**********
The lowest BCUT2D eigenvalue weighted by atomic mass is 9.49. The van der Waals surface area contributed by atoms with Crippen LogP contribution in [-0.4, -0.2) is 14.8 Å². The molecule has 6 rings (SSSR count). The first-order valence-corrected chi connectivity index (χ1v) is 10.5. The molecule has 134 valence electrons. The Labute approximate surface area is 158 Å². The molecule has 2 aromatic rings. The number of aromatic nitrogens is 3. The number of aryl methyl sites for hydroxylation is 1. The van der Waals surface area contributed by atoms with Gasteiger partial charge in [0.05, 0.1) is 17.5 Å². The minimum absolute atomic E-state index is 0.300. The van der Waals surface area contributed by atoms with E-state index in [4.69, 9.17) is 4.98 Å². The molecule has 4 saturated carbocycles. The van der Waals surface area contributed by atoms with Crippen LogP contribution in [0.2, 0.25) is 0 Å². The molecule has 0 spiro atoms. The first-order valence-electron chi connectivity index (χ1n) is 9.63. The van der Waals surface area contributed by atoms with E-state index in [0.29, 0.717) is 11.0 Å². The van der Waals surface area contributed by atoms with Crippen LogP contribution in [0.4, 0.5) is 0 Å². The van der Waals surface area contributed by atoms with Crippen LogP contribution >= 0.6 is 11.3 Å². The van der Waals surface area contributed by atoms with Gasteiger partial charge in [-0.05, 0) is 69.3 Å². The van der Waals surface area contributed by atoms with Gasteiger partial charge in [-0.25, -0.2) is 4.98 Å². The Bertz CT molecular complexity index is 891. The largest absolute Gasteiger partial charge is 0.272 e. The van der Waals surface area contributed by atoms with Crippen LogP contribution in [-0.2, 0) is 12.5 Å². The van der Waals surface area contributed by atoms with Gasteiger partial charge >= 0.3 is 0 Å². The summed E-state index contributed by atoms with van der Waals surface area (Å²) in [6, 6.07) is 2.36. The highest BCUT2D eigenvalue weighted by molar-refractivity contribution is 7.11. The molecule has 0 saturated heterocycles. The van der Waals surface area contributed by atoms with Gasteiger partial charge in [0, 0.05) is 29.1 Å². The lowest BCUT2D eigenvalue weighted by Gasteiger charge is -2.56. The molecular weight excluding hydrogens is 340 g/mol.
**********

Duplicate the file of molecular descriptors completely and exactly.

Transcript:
The lowest BCUT2D eigenvalue weighted by atomic mass is 9.49. The van der Waals surface area contributed by atoms with Crippen LogP contribution in [-0.4, -0.2) is 14.8 Å². The molecule has 6 rings (SSSR count). The first-order valence-corrected chi connectivity index (χ1v) is 10.5. The molecule has 134 valence electrons. The Labute approximate surface area is 158 Å². The molecule has 2 aromatic rings. The number of aromatic nitrogens is 3. The number of aryl methyl sites for hydroxylation is 1. The van der Waals surface area contributed by atoms with Gasteiger partial charge in [0.05, 0.1) is 17.5 Å². The minimum absolute atomic E-state index is 0.300. The van der Waals surface area contributed by atoms with E-state index in [4.69, 9.17) is 4.98 Å². The molecule has 4 saturated carbocycles. The van der Waals surface area contributed by atoms with Crippen LogP contribution in [0.2, 0.25) is 0 Å². The molecule has 0 spiro atoms. The first-order valence-electron chi connectivity index (χ1n) is 9.63. The van der Waals surface area contributed by atoms with E-state index in [0.29, 0.717) is 11.0 Å². The van der Waals surface area contributed by atoms with Crippen LogP contribution in [0.4, 0.5) is 0 Å². The van der Waals surface area contributed by atoms with Crippen LogP contribution >= 0.6 is 11.3 Å². The van der Waals surface area contributed by atoms with Gasteiger partial charge in [-0.05, 0) is 69.3 Å². The van der Waals surface area contributed by atoms with Gasteiger partial charge in [-0.25, -0.2) is 4.98 Å². The Bertz CT molecular complexity index is 891. The largest absolute Gasteiger partial charge is 0.272 e. The van der Waals surface area contributed by atoms with Crippen LogP contribution in [-0.2, 0) is 12.5 Å². The van der Waals surface area contributed by atoms with Gasteiger partial charge >= 0.3 is 0 Å². The summed E-state index contributed by atoms with van der Waals surface area (Å²) in [6, 6.07) is 2.36. The highest BCUT2D eigenvalue weighted by molar-refractivity contribution is 7.11. The molecule has 0 saturated heterocycles. The van der Waals surface area contributed by atoms with Gasteiger partial charge in [0, 0.05) is 29.1 Å². The lowest BCUT2D eigenvalue weighted by Gasteiger charge is -2.56. The molecular weight excluding hydrogens is 340 g/mol.